Quartey. He also fought to a 10 round draw with highly rated Derrell Coley. The 
fight was televised on FOX Sports. Hurtado was criticized by FOX's commentators 
for failing to knock Smith out when he had him hurt. Hurtado would explain that the 
bell had saved Smith, which was why he couldn't finish him off. The commentators
would also point to Hurtado's fights with Tszyu and Whitaker as evidence that 
Hurtado wasn't a good finisher. 

     Jerry Lee, one of Hurtado's trainers and the man in charge at Lee's Academy 
on eighth street in Miami, countered: "I don't see any problem with his finishing 
ability. No one has been able to finish Lonnie Smith. [Julio Cesar] Chavez was 
unable to KO Smith. Quartey was unable to KO Smith. When he fought Tszyu, he was 
in no condition to be in the ring because he was a last minute replacement [for 
Gonzalez]. When Hurtado fought Whitaker, Hurtado was still young and inexperienced. 
The commentators, who were criticizing Hurtado from round 1, had their mouths shut 
when at the end they saw the punch stats that indicated that Hurtado had a much 
higher connect percentage. They had to stick their tongues where they belong." 

     Hurtado was born in Santiago, Cuba and came to Miami as an amateur boxer with 
12 other fighters on October 24, 1994. He defected a few days afterward. Ever since, 
he has become a well known professional boxer among the boxing community and has 
made a name for himself in epic clashes with all time great Pernell Whitaker and 
rising star Kostya Tszyu, both fights for world championships. However, while 
Hurtado's success has only begun to come to fruition, he still misses the family 
and the country he left behind in order to pursue freedom.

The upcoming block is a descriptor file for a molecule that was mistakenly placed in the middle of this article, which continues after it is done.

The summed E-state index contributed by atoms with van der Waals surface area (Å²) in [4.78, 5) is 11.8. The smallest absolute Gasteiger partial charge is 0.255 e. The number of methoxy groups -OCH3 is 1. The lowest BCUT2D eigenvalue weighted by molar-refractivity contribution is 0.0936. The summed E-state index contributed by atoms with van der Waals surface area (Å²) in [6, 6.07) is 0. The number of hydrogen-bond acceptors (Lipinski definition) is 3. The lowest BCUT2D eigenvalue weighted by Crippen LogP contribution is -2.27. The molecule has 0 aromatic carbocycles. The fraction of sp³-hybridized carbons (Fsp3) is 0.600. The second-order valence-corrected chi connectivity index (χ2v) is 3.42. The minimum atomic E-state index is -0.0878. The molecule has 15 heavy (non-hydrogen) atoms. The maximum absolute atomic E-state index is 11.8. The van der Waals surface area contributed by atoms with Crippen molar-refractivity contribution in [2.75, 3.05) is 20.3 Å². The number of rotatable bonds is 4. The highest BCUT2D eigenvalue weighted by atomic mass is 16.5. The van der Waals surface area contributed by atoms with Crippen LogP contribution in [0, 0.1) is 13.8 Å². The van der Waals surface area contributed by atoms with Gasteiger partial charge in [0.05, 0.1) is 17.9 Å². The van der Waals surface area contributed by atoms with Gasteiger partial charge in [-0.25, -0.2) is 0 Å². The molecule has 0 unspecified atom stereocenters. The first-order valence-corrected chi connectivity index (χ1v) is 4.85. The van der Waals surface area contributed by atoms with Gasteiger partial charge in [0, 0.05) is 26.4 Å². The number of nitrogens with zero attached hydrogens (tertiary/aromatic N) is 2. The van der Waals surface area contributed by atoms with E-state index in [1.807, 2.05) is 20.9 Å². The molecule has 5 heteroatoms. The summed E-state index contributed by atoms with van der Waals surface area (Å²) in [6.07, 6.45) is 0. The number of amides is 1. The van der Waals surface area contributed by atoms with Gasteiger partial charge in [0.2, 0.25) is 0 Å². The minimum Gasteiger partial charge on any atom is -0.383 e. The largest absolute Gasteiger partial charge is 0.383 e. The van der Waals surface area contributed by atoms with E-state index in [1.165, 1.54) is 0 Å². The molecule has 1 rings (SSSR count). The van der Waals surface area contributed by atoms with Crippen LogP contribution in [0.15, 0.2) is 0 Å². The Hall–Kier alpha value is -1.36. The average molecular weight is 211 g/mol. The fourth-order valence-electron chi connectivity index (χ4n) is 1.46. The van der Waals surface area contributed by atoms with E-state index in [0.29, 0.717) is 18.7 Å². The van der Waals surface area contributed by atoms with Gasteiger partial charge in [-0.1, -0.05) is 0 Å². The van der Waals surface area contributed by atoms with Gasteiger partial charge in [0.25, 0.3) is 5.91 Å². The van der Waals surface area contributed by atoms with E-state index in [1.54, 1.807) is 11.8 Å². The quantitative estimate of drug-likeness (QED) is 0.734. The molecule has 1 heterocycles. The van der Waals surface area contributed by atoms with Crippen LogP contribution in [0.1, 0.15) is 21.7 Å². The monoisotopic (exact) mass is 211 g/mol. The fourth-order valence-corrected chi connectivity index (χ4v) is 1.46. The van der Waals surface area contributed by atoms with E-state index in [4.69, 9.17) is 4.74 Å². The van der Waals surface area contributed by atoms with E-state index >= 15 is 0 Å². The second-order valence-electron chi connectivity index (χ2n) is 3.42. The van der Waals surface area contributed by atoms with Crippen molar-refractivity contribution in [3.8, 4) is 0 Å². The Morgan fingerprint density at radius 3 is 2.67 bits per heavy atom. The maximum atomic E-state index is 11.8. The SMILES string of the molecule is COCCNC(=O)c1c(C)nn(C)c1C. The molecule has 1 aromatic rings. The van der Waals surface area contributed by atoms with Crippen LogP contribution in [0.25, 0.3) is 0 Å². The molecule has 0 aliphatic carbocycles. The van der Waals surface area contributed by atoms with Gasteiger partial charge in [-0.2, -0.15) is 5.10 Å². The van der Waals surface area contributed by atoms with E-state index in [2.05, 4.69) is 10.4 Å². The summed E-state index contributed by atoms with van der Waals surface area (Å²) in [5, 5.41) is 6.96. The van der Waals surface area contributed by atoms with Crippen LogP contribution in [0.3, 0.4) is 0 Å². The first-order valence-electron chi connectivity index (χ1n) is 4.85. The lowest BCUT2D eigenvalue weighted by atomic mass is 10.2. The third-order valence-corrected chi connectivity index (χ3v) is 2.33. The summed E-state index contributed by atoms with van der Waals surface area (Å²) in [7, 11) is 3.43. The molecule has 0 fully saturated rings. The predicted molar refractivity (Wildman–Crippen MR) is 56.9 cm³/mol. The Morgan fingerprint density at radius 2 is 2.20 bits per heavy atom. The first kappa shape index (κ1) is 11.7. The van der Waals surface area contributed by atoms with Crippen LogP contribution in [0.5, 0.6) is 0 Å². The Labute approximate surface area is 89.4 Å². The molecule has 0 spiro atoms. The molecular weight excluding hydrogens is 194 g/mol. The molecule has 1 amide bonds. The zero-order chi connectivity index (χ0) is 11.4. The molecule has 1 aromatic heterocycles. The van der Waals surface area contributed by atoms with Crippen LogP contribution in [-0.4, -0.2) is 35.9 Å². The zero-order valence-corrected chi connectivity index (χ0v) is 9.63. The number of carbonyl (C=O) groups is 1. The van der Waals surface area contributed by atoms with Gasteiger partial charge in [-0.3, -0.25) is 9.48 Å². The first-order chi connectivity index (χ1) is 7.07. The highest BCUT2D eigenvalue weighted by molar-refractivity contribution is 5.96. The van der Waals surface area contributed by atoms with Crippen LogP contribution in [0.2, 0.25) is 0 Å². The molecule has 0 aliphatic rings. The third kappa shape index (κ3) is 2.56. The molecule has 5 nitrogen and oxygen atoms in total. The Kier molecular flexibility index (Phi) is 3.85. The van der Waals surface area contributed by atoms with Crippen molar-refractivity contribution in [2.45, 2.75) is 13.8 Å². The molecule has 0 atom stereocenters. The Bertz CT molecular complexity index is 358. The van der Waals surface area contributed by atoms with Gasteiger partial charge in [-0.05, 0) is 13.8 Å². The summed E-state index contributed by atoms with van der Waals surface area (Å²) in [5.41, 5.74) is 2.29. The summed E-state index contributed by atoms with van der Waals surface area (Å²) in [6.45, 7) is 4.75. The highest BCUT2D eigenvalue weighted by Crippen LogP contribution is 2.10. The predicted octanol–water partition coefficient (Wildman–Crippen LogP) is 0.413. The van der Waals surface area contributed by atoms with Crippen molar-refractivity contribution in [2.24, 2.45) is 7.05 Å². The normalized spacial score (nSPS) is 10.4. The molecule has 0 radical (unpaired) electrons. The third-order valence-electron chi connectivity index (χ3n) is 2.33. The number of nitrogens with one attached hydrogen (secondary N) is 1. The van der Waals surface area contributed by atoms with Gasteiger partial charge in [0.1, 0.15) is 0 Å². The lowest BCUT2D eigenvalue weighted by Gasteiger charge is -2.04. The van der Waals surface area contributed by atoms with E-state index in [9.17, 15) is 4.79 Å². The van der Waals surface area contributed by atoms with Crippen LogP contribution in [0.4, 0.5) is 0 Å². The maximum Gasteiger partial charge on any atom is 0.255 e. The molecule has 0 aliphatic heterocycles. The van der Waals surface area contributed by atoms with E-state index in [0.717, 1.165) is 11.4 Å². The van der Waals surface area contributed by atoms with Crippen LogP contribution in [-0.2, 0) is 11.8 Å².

"It was very difficult starting a new life. I miss my family constantly, my 
seven brothers and mother and father. I'm waiting to make enough money to bring 
them over here if they want to. I speak to them by phone whenever I want but the 
phone lines over there are very poor, so it's hard to hear them. I always miss my 
country and I would love to return when Cuba is free again. Right now, Cuba is a 
disaster. I think there are some changes in the works and hopefully those changes 
will benefit those who seek liberty. "Ever since I was 12 years old, I wanted to 
be a fighter. My older brother was an amateur boxer [in Cuba]. He gave me two
pairs of boxing gloves and I would take them to school and play with other kids. 
I began going to the gym behind my mothers back. She was always very protective 
of me because I was a sickly little boy, always getting sick for one reason or 
another, but that all changed as soon as I starting boxing. Once I began to box, 
I never got sick. However, to turn professional, you have to leave Cuba. There 
are only amateur divisions in Cuba. So in order to become professional in any 
sport, you have to leave Cuba." 

     Hurtado remembers hearing about Sugar Ray Leonard while still in native 
country and how he always wanted to see him. Now, Leonard remains his favorite 
fighter and one of his idols. 

     Hurtado states that of all the fighters he can fight, he wants to fight 
Welterweight champion Oscar De La Hoya the most. With many fighters, one might 
think that the reason they want to fight De La Hoya is for the money, but with 
Hurtado, one gets the impression that it goes beyond money. Hurtado and his 
trainers seem determined to prove that Hurtado is a greatfighter. "We're willing 
to fight any champion who is willing to give him a shot," said Lee, "First, we 
have to gain a title so that we can get De La Hoya in the ring. If De La Hoya 
still won't fight us, we'll clean out the division and force a match with De La 
Hoya. We're going to [show everyone] what Cuban fighting is really like [against 
Smith]." Since he's so interested in fighting De La Hoya, he was asked who he 
thought would win the De La Hoya-Felix Trinidad showdown scheduled for September 
18, 1999. Hurtado said, "I feel that, at his best, De La Hoya will beat Trinidad." 

     However, Hurtado doesn't limit his sights to just De La Hoya. "I'll fight 
any champion," Hurtado says, "but there is also a thorn in my side that I need to 
take out in the form of Kostya Tszyu." Hurtado is hungry to avenge his fifth round 
knockout loss to Tszyu and Hurtado hopes that the path to redemption has begun
with his most recent performance over Lonnie Smith. 

"I won every round, "Hurtado said after the Smith fight, "I'm back."

Enrique H's boxing page
Take a minute to visit Enrique H's boxing page. He was kind enough to share this interview with Boxing Wise